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“Bite-Size Bits of Local, National, and Global History”
Selma in Dallas County, Alabama — The American South (East South Central)
 

Turning Point

Selma to Montgomery National Historic Trail

 
 
Turning Point Marker image. Click for full size.
By Mark Hilton, January 6, 2018
1. Turning Point Marker
Inscription. By early 1964, the Dallas County Voters League (DCVL) and Student Nonviolent Coordinating Committee's (SNCC) efforts to organize for voting rights had reached a turning point. In July 1964 Judge James Hare, pressured by Selma law enforcement to quell black protests, imposed an injunction prohibiting mass meetings. The DCVL knew they must break the injunction or lose momentum for the movement, but they needed more power than SNCC. They needed the support of a national organization. So they called on civil rights leader Rev. Martin Luther King Jr.

Reverend King accepted the DCVL's invitation and brought the Southern Christian Leadership Conference (SCLC) into Selma. King's speech at Brown Chapel in January 1965 violated the injunction issued by Judge Hare and increased attention to a community-based campaign for voting rights. Brown Chapel, which broke the law by opening its doors to King, became the base for future voting rights demonstrations in Selma.

When we get the right to vote, we will send to the statehouse not men who will stand in the doorways of universities to keep Negroes out, but men who will uphold the cause of Justice. Give us the ballot. Reverend Martin Luther King Jr. speech at Brown Chapel, January 1965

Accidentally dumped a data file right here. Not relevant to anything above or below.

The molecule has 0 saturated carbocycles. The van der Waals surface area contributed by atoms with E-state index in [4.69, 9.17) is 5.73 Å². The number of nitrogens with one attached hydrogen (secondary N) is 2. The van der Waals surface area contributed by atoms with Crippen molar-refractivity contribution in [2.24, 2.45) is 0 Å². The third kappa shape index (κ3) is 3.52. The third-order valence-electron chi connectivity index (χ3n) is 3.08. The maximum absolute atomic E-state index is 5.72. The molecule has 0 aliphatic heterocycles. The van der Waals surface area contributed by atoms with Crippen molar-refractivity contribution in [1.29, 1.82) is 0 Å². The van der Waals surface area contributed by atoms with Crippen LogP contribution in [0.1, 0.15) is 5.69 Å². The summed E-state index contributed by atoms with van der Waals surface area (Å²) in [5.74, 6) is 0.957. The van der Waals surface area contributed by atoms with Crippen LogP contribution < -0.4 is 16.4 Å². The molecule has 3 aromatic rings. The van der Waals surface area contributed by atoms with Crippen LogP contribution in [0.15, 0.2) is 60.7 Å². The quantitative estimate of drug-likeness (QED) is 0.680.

Alabama deputies line up to contain crowds of protesters outside
Turning Point Marker at Chestnut Boulevard and Martin Luther King Street intersection. image. Click for full size.
By Mark Hilton, January 6, 2018
2. Turning Point Marker at Chestnut Boulevard and Martin Luther King Street intersection.
Brown Chapel.

Dr. Martin Luther King Jr. pauses in front of the Hotel Albert, January 22, 1965. King challenged segregation barriers by registering at the historic hotel and then leading a march to register blacks at the county courthouse.

 
Erected 2015 by the National Park Service, Department of the Interior.
 
Location. 32° 24.885′ N, 87° 1.076′ W. Marker is in Selma, Alabama, in Dallas County. Marker is at the intersection of Martin Luther King Jr. Street and J L Chestnut Boulevard, on the left when traveling north on Martin Luther King Jr. Street. Touch for map. Marker is at or near this postal address: 709 Martin Luther King Jr. Street, Selma AL 36703, United States of America.
 
Other nearby markers. At least 8 other markers are within walking distance of this marker. A Grassroots Movement (here, next to this marker); First Baptist Church (a few steps from this marker); George Washington Carver Neighborhood (about 400 feet away, measured in a direct line); Lewis Scott (about 600 feet away); I Had A Dream (approx. 0.2 miles away); Sanctuary to Stage (approx. 0.2 miles away); George Washington Carver Homes Projects (approx. 0.2 miles away); Temple Mishkan Israel (approx. 0.3 miles away). Touch for a list and map of all markers in Selma.
 
Also see . . .
The Brown Chapel AME church noted on marker. image. Click for full size.
By Mark Hilton, January 6, 2018
3. The Brown Chapel AME church noted on marker.
 Overview of the Selma to Montgomery March - NPS. (Submitted on January 7, 2018, by Mark Hilton of Montgomery, Alabama.)
 
Categories. African AmericansChurches & ReligionCivil Rights
 
Part of the Martin Luther King Jr. Street Historic Walking Tour. image. Click for full size.
By Mark Hilton, January 6, 2018
4. Part of the Martin Luther King Jr. Street Historic Walking Tour.
 
 
Credits. This page was last revised on January 7, 2018. This page originally submitted on January 7, 2018, by Mark Hilton of Montgomery, Alabama. This page has been viewed 54 times since then. Photos:   1, 2, 3, 4. submitted on January 7, 2018, by Mark Hilton of Montgomery, Alabama.
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